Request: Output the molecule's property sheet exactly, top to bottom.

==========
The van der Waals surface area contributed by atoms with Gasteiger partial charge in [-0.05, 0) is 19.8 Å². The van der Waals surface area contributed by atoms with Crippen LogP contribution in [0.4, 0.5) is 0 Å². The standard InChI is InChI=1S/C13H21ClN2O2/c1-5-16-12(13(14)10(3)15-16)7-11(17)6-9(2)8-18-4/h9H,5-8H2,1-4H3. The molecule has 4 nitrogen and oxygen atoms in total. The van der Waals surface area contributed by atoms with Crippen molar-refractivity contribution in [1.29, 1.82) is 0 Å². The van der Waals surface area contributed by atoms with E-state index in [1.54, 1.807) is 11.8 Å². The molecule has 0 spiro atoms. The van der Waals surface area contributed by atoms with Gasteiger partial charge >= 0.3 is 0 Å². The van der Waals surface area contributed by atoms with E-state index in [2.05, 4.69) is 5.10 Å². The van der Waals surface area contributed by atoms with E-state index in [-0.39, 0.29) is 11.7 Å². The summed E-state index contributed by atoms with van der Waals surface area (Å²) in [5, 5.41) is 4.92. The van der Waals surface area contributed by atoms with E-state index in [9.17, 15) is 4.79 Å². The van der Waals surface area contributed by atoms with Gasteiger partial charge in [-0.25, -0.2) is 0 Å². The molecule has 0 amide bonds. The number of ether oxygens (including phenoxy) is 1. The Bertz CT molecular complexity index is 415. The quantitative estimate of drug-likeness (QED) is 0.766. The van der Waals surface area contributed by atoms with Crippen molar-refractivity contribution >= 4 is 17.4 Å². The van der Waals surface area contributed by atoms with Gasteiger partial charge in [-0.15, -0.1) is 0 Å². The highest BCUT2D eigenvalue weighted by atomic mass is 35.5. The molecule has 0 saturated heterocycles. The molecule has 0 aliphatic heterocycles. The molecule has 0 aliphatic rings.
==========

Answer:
The van der Waals surface area contributed by atoms with Gasteiger partial charge in [-0.05, 0) is 19.8 Å². The van der Waals surface area contributed by atoms with Crippen LogP contribution in [0.4, 0.5) is 0 Å². The standard InChI is InChI=1S/C13H21ClN2O2/c1-5-16-12(13(14)10(3)15-16)7-11(17)6-9(2)8-18-4/h9H,5-8H2,1-4H3. The molecule has 4 nitrogen and oxygen atoms in total. The van der Waals surface area contributed by atoms with Crippen molar-refractivity contribution in [1.29, 1.82) is 0 Å². The van der Waals surface area contributed by atoms with E-state index in [1.54, 1.807) is 11.8 Å². The molecule has 0 spiro atoms. The van der Waals surface area contributed by atoms with Gasteiger partial charge >= 0.3 is 0 Å². The van der Waals surface area contributed by atoms with E-state index in [2.05, 4.69) is 5.10 Å². The van der Waals surface area contributed by atoms with E-state index in [-0.39, 0.29) is 11.7 Å². The summed E-state index contributed by atoms with van der Waals surface area (Å²) in [5, 5.41) is 4.92. The van der Waals surface area contributed by atoms with E-state index in [9.17, 15) is 4.79 Å². The van der Waals surface area contributed by atoms with Gasteiger partial charge in [-0.25, -0.2) is 0 Å². The molecule has 0 amide bonds. The number of ether oxygens (including phenoxy) is 1. The Bertz CT molecular complexity index is 415. The quantitative estimate of drug-likeness (QED) is 0.766. The van der Waals surface area contributed by atoms with Crippen molar-refractivity contribution >= 4 is 17.4 Å². The van der Waals surface area contributed by atoms with Gasteiger partial charge in [-0.15, -0.1) is 0 Å². The highest BCUT2D eigenvalue weighted by atomic mass is 35.5. The molecule has 0 saturated heterocycles. The molecule has 0 aliphatic heterocycles. The molecule has 0 aliphatic rings.